You can help prevent cervical cancer by getting regular screening tests (called Pap tests) and follow-up care. A Pap test (sometimes called a Pap smear) is done in a doctor’s office or clinic.
Most deaths from cervical cancer could be prevented by regular Pap tests. A Pap test can find abnormal (changed) cells before they turn into cancer. Pap tests can also find cervical cancer early, when it usually can be cured.
How often do I need to get tested?
Women ages 21 to 29 need a Pap test every 3 years.
Women ages 30 to 65 need to get screened every 3 or 5 years, depending on how they are tested.
- If your doctor or nurse gives you just a Pap test, get screened every 3 years.
- If your doctor or nurse gives you a Pap test and an HPV test, get screened every 5 years.
If you are age 66 or older, ask your doctor if you need to get tested for cervical cancer.
What happens during a Pap test?
A Pap test lasts about 2 to 5 minutes. It may feel uncomfortable, but a Pap test doesn’t hurt.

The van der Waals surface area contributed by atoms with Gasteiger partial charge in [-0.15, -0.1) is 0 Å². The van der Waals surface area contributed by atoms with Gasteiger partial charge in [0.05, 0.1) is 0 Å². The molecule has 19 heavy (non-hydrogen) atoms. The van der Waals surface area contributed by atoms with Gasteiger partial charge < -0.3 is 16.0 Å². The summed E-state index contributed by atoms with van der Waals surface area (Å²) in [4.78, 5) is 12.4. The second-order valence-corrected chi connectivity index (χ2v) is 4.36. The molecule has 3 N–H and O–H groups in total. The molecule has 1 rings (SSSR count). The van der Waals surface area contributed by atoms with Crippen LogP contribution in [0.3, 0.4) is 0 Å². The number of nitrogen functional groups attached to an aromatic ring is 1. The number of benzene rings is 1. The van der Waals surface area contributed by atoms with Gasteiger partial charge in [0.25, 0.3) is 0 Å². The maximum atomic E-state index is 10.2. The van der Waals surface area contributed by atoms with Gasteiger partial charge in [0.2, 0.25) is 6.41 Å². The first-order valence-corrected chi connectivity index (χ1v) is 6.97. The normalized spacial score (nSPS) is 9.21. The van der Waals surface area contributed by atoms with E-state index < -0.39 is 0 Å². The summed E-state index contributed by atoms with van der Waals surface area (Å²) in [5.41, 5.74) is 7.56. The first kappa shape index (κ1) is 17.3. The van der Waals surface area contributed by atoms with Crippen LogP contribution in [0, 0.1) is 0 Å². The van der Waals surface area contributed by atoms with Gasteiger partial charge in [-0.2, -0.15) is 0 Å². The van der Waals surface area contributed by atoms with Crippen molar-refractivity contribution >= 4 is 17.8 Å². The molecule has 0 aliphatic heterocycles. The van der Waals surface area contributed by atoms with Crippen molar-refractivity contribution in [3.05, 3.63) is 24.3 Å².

While you lie on the exam table, the doctor or nurse will put a medical tool (called a speculum) into your vagina, opening it to see the cervix. She will use a special brush to collect a few cells from the cervix. These cells are sent to a lab to be checked by an expert.
The doctor or nurse will also do a pelvic exam to check the uterus, ovaries, and other organs.
The cervix connects the uterus (or womb) to the vagina.
What is cervical cancer?
Cervical cancer is cancer of the uterine cervix, which is the lower, narrow part of the uterus (or womb). The cervix connects the uterus to the vagina.
Abnormal cells in the cervix can turn into cancer if they aren’t found early and treated. Cervical cancer is most common in women over age 30.
Learn more about cervical cancer and screening: